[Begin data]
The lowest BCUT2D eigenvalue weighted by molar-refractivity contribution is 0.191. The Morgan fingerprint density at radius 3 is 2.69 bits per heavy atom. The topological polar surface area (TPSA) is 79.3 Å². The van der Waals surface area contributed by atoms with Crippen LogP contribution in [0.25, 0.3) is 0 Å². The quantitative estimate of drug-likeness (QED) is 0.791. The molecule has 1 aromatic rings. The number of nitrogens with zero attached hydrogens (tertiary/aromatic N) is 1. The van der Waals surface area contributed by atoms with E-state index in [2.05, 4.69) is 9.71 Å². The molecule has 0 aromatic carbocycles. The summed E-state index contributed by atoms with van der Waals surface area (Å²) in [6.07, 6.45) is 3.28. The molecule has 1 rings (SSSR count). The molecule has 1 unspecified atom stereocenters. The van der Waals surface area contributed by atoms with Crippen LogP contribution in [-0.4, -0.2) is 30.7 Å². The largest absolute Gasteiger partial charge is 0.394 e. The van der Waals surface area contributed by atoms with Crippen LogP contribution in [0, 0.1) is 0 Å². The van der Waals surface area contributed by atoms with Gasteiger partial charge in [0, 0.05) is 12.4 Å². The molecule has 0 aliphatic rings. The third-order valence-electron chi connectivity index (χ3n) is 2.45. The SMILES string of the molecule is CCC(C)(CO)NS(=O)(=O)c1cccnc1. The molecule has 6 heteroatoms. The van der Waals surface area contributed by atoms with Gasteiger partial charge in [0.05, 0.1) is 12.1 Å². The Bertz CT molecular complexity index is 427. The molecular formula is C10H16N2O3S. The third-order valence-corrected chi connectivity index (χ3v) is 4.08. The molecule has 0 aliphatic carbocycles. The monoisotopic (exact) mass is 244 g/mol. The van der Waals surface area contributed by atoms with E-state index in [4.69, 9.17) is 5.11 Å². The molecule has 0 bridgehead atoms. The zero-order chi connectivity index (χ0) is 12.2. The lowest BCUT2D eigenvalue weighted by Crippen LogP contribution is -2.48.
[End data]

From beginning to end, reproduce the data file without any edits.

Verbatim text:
The lowest BCUT2D eigenvalue weighted by molar-refractivity contribution is 0.191. The Morgan fingerprint density at radius 3 is 2.69 bits per heavy atom. The topological polar surface area (TPSA) is 79.3 Å². The van der Waals surface area contributed by atoms with Crippen LogP contribution in [0.25, 0.3) is 0 Å². The quantitative estimate of drug-likeness (QED) is 0.791. The molecule has 1 aromatic rings. The number of nitrogens with zero attached hydrogens (tertiary/aromatic N) is 1. The van der Waals surface area contributed by atoms with E-state index in [2.05, 4.69) is 9.71 Å². The molecule has 0 aromatic carbocycles. The summed E-state index contributed by atoms with van der Waals surface area (Å²) in [6.07, 6.45) is 3.28. The molecule has 1 rings (SSSR count). The molecule has 1 unspecified atom stereocenters. The van der Waals surface area contributed by atoms with Crippen LogP contribution in [-0.4, -0.2) is 30.7 Å². The largest absolute Gasteiger partial charge is 0.394 e. The van der Waals surface area contributed by atoms with Crippen LogP contribution in [0, 0.1) is 0 Å². The van der Waals surface area contributed by atoms with Gasteiger partial charge in [0, 0.05) is 12.4 Å². The molecule has 0 aliphatic rings. The third-order valence-electron chi connectivity index (χ3n) is 2.45. The SMILES string of the molecule is CCC(C)(CO)NS(=O)(=O)c1cccnc1. The molecule has 6 heteroatoms. The van der Waals surface area contributed by atoms with Gasteiger partial charge in [0.05, 0.1) is 12.1 Å². The Bertz CT molecular complexity index is 427. The molecular formula is C10H16N2O3S. The third-order valence-corrected chi connectivity index (χ3v) is 4.08. The molecule has 0 aliphatic carbocycles. The monoisotopic (exact) mass is 244 g/mol. The van der Waals surface area contributed by atoms with E-state index in [4.69, 9.17) is 5.11 Å². The molecule has 0 bridgehead atoms. The zero-order chi connectivity index (χ0) is 12.2. The lowest BCUT2D eigenvalue weighted by Crippen LogP contribution is -2.48.